Built into virtually every hardware device, firmware is lower-level software that is programmed to ensure that hardware functions properly.
As software security has been significantly hardened over the past two decades, hackers have responded by moving down the stack to focus on firmware entry points. Firmware offers a target that basic security controls can’t access or scan as easily as software, while allowing them to persist and continue leveraging many of their tried and true attack techniques.
The industry has reacted to this shift in attackers’ focus by making advancements in firmware security solutions and best practices over the past decade. That said, many organizations are still suffering from firmware security blind spots that prevent them from adequately protecting systems and data.
This can be caused by a variety of factors, from simple platform misconfigurations or reluctance about installing new updates to a general lack of awareness about the imperative need for firmware security.
In short, many don’t know what firmware security hazards exist today. To help readers stay more informed, here are three firmware security blind spots every organization should consider addressing to improve its overall security stance:
1. Firmware security awareness
The security of firmware running on the devices we use every day has been a novel focus point for researchers across the security community. With multiple components running a variety of different firmware, it might be overwhelming to know where to start. A good first step is recognizing firmware as an asset in your organization’s threat model and establishing the security objectives towards confidentiality, integrity, and availability (CIA). Here are some examples of how CIA applies to firmware security:
- Confidentiality: There may be secrets in firmware that require protection. The BIOS password, for instance, might grant attackers authentication bypass if they were able to access firmware contents.
- Integrity: This means ensuring the firmware running on a system is the firmware intended to be running and hasn’t been corrupted or modified. Features such as secure boot and hardware roots of trust support the measurement and verification of the firmware you’re running.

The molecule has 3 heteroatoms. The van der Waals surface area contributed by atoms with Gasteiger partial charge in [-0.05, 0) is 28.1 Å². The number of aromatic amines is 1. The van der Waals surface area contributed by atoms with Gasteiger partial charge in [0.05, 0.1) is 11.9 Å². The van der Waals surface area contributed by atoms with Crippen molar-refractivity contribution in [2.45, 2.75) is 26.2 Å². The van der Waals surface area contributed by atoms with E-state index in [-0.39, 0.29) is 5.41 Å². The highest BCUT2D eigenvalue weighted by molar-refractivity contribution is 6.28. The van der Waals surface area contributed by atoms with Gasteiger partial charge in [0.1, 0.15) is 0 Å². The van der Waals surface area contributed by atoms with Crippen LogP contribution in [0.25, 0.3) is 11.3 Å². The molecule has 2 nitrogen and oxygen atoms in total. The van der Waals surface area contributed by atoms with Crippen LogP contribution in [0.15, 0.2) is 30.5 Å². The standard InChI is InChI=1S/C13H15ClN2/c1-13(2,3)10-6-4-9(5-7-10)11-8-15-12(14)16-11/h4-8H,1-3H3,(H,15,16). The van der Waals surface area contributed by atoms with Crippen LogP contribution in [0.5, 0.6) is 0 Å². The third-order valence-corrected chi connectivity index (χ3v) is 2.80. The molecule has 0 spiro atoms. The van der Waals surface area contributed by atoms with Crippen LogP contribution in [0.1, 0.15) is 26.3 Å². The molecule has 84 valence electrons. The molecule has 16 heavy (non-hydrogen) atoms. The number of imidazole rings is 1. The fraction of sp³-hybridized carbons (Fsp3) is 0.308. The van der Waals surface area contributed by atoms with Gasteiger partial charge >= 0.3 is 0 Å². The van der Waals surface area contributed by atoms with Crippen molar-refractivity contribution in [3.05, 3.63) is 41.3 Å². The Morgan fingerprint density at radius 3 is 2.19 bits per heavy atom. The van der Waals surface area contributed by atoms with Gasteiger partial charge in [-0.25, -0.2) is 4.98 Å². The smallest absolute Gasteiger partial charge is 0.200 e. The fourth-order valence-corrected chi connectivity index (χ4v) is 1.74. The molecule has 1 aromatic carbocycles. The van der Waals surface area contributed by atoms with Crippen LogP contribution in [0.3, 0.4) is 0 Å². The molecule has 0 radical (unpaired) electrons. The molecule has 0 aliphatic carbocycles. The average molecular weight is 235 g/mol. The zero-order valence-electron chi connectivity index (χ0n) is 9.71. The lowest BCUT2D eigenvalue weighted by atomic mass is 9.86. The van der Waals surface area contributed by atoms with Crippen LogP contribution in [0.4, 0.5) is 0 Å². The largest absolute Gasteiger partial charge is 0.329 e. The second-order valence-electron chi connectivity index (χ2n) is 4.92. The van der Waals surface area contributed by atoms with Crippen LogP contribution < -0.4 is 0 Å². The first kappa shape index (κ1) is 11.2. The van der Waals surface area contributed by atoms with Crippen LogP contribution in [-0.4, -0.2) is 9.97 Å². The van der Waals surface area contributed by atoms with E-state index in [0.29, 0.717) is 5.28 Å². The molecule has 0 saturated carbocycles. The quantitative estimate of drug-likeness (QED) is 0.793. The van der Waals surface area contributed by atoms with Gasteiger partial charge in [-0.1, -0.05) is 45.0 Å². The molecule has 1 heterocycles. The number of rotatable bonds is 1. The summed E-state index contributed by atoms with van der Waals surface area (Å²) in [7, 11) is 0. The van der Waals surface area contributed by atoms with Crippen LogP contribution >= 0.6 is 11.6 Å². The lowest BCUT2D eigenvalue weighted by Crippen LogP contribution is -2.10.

- Availability: In most cases, ensuring devices have access to their firmware in order to operate normally is the top priority for an organization as far as firmware is concerned. A potential breach of this security objective would come in the form of a permanent denial of service (PDoS) attack, which would require manual re-flashing of system components (a sometimes costly and cumbersome solution).
The first step toward firmware security is awareness of its importance as an asset to an organization’s threat model, along with the definition of CIA objectives.
2. Firmware updates
The increase in low-level security research has led to an equivalent increase in findings and fixes provided by vendors, contributing to the gradual improvement of platform resilience. Vendors often work with researchers through their bug bounty programs, their in-house research teams, and with researchers presenting their work in conferences around the world, in order to conduct coordinated disclosure of firmware security vulnerabilities. The industry has come a long way enabling collaboration, enabling processes and accelerating response times towards a common goal: improving the overall health and resilience of computer systems.
The firmware update process can be complex and time consuming, and involves a variety of parties: researchers, device manufacturers, OEM’s, etc. For example, once UEFI’s EDK II source code has been updated with a new fix, vendors must adopt it and push the changes out to end customers. Vendors issue firmware updates for a variety of reasons, but some of the most important patches are designed explicitly to address newly discovered security vulnerabilities.